As any piece of gear will tell, mountaineering is a dangerous activity. Before embarking on a trip it is important to understand the risks involved, accept them and be prepared to deal with them. It is important to know your limitations and be willing to turn around before things get too dicey. Finally, you must understand that things can go wrong, really wrong, at any time. A sudden change in weather, an unexpected patch of snow, getting off course, a little stumble or any number of other things can turn an easy trip into a fight for your life.
I want to show you the wonders of the mountains and encourage (even help) you to get out there. Accordingly, I believe it is also my duty to do what I can to prepare you for what you’ll encounter. Part of that is in describing the trials as well as the triumphs of mountaineering. The other is in describing the terrain. There are two parts to that. The first is a rating in the details section of the trip report and the second is in the photos themselves.
While the goal of rating systems is to provide a standard and fairly objective measure of difficulty, they are inherently subjective because…well…we are very subjective. They generally reflect the difficulty under “ideal” conditions. A little wetness or snow can make a big difference when climbing rock, as do exhaustion and stress. They also describe the route I went up (or could have gone up if I didn’t randomly decide to climb more challenging terrain just for the sake of it). If you are off trail or taking a different route up the difficulty of the terrain could be very, very different.
Finally, before getting into the ratings themselves, I want to give credit where credit is due. Vern’s website, Explor8ion.com, has been my go-to resource for the last few years and my inspiration to move from Facebook posts to a blog of my very own. I have found his posts to be by far the most detailed, honest and thoughtful of any trip reports I’ve found for the Canadian Rockies (including my own). A lot of the things I’m doing on my blog are based on his (including the rating system and the use of RC’s quips). So go check him out! That being said the reports and the ratings are my own and may not necessarily agree with his.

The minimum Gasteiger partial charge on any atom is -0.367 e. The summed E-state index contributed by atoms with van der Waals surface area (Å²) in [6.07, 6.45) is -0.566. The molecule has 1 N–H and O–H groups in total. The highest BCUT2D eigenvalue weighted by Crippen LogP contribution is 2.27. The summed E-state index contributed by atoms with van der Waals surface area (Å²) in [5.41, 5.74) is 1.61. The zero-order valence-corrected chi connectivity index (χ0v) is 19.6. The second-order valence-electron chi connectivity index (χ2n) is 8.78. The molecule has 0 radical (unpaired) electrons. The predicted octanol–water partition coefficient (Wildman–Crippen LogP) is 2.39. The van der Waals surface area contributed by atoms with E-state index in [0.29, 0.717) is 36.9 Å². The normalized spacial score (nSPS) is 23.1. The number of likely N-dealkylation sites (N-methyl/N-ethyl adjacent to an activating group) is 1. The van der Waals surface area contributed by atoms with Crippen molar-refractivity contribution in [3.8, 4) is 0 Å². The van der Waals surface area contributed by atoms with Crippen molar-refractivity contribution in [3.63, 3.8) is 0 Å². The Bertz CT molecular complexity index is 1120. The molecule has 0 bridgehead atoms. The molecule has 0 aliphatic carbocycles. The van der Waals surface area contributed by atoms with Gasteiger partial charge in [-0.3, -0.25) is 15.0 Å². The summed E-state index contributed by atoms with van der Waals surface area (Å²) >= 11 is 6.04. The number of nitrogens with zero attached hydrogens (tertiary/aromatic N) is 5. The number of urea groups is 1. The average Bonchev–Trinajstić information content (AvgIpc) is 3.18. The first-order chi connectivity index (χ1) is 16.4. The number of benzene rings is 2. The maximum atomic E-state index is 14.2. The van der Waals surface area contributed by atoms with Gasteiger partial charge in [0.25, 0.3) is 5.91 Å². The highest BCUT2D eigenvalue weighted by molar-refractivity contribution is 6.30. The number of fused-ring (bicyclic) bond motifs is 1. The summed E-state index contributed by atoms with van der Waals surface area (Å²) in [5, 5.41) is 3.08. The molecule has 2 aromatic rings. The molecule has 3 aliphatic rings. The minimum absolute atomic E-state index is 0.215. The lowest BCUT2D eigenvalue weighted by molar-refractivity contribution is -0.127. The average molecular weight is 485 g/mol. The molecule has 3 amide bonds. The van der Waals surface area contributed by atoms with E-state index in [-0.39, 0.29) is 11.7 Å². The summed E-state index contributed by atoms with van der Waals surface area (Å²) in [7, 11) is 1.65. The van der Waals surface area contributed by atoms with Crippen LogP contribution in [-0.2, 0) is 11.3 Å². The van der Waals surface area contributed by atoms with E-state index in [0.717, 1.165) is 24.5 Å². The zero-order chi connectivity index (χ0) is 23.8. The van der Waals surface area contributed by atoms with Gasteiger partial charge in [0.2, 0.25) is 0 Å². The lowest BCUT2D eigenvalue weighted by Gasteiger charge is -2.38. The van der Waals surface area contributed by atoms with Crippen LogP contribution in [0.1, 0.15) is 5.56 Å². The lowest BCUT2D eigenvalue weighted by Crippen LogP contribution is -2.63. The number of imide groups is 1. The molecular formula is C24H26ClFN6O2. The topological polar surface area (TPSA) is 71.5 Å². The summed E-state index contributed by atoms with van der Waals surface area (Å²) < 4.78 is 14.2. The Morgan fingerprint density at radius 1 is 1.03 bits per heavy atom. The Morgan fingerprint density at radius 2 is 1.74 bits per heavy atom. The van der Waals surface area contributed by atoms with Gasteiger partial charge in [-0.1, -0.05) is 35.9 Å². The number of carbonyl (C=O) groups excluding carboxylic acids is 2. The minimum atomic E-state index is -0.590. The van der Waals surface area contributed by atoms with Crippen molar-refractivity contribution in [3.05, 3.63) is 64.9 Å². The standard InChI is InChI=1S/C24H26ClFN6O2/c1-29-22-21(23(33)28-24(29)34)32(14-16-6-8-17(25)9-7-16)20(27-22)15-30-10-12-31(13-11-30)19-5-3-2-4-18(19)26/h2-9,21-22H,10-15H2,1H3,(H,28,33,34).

I will do my best to grade each climb using the Yosemite Decimal System and add a few quick comments about the terrain. As is tradition, the grade is based on the hardest move on the climb. Albeit a full days worth of class 4 terrain will be much more challenging and dangerous than an easy trail with one low 5th class move (e.g. a short rock step). I hope that the notes under the rating will help rectify that.
Below are my best attempt to describe the different classes (based on Wikipedia, Climber.org and Explor8ion) along with the RJ Secor’s quips for each rating, which while not really that accurate or useful are fun.
Class 1: You fall, you’re stupid…
Walking on a clear trail. Low chance of injury.
Class 2: You fall, you break your arm…
Simple scrambling. Trail is rougher with potential to occasionally use hands. Slightly higher change of injury.
I would put most of Kane’s easy scrambles under this class.
Class 3: You fall, you break your leg…
Scrambling with increased exposure. Handholds are often required. Falls could be fatal.
I would put most of Kane’s moderate scrambles under this class.
Class 4: You fall, you are almost dead…
Simple climbing with exposure. Falls will likely be very serious if not fatal.
I would put most of Kane’s difficult scrambles under this class.
Class 5: You fall, you are dead…
Technical rock climbing with more complicated moves. Falls will kill or cause serious injury (sometimes even if you are using a rope).
The photo at the top of the page is of my friend Ryan while we were waiting for a storm to pass on our first attempt on Mt. Engadine. Lighting on our summit push and flowing water on our retreat made that trip a lot more dangerous than it would be normally. Ryan passed away a year later in a mountaineering accident.